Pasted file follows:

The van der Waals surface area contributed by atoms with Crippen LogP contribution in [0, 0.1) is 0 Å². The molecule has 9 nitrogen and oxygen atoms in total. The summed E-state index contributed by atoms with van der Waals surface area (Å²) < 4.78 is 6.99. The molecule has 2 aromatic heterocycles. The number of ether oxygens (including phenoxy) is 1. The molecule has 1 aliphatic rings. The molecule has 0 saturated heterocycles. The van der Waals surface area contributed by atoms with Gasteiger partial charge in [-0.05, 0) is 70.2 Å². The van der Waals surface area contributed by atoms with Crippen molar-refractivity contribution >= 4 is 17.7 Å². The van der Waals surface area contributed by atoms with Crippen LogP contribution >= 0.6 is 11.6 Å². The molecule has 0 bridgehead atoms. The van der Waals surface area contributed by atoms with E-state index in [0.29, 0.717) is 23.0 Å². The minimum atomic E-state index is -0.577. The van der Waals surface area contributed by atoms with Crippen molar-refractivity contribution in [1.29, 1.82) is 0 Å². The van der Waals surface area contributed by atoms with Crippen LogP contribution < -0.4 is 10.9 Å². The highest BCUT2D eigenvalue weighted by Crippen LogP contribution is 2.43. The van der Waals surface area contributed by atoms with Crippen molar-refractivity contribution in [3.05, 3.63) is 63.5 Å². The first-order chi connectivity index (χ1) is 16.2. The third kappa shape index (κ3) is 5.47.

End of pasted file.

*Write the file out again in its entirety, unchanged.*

The van der Waals surface area contributed by atoms with Crippen LogP contribution in [0, 0.1) is 0 Å². The molecule has 9 nitrogen and oxygen atoms in total. The summed E-state index contributed by atoms with van der Waals surface area (Å²) < 4.78 is 6.99. The molecule has 2 aromatic heterocycles. The number of ether oxygens (including phenoxy) is 1. The molecule has 1 aliphatic rings. The molecule has 0 saturated heterocycles. The van der Waals surface area contributed by atoms with Gasteiger partial charge in [-0.05, 0) is 70.2 Å². The van der Waals surface area contributed by atoms with Crippen molar-refractivity contribution >= 4 is 17.7 Å². The van der Waals surface area contributed by atoms with Crippen LogP contribution >= 0.6 is 11.6 Å². The molecule has 0 bridgehead atoms. The van der Waals surface area contributed by atoms with E-state index in [0.29, 0.717) is 23.0 Å². The minimum atomic E-state index is -0.577. The van der Waals surface area contributed by atoms with Crippen molar-refractivity contribution in [1.29, 1.82) is 0 Å². The van der Waals surface area contributed by atoms with Crippen LogP contribution < -0.4 is 10.9 Å². The highest BCUT2D eigenvalue weighted by Crippen LogP contribution is 2.43. The van der Waals surface area contributed by atoms with Crippen molar-refractivity contribution in [3.05, 3.63) is 63.5 Å². The first-order chi connectivity index (χ1) is 16.2. The third kappa shape index (κ3) is 5.47.